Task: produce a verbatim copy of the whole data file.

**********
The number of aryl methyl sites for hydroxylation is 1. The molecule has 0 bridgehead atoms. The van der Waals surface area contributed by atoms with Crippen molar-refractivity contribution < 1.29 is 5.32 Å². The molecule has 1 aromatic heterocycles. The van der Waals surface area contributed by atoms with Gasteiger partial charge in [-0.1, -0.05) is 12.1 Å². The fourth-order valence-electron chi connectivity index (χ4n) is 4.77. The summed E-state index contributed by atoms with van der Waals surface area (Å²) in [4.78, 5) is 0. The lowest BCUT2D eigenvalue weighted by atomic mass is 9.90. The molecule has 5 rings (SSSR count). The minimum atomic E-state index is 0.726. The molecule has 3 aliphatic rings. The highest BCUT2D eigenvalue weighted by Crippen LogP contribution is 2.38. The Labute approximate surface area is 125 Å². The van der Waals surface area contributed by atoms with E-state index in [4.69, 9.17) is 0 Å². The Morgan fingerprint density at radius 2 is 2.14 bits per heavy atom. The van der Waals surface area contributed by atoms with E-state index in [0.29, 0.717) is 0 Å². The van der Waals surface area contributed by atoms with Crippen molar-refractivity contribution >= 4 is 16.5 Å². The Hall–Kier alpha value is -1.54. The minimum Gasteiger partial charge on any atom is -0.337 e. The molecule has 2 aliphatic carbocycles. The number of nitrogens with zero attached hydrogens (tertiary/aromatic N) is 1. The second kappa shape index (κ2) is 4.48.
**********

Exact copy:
The number of aryl methyl sites for hydroxylation is 1. The molecule has 0 bridgehead atoms. The van der Waals surface area contributed by atoms with Crippen molar-refractivity contribution < 1.29 is 5.32 Å². The molecule has 1 aromatic heterocycles. The van der Waals surface area contributed by atoms with Gasteiger partial charge in [-0.1, -0.05) is 12.1 Å². The fourth-order valence-electron chi connectivity index (χ4n) is 4.77. The summed E-state index contributed by atoms with van der Waals surface area (Å²) in [4.78, 5) is 0. The lowest BCUT2D eigenvalue weighted by atomic mass is 9.90. The molecule has 5 rings (SSSR count). The minimum atomic E-state index is 0.726. The molecule has 3 aliphatic rings. The highest BCUT2D eigenvalue weighted by Crippen LogP contribution is 2.38. The Labute approximate surface area is 125 Å². The van der Waals surface area contributed by atoms with E-state index in [4.69, 9.17) is 0 Å². The Morgan fingerprint density at radius 2 is 2.14 bits per heavy atom. The van der Waals surface area contributed by atoms with E-state index in [0.29, 0.717) is 0 Å². The van der Waals surface area contributed by atoms with Crippen molar-refractivity contribution >= 4 is 16.5 Å². The Hall–Kier alpha value is -1.54. The minimum Gasteiger partial charge on any atom is -0.337 e. The molecule has 2 aliphatic carbocycles. The number of nitrogens with zero attached hydrogens (tertiary/aromatic N) is 1. The second kappa shape index (κ2) is 4.48.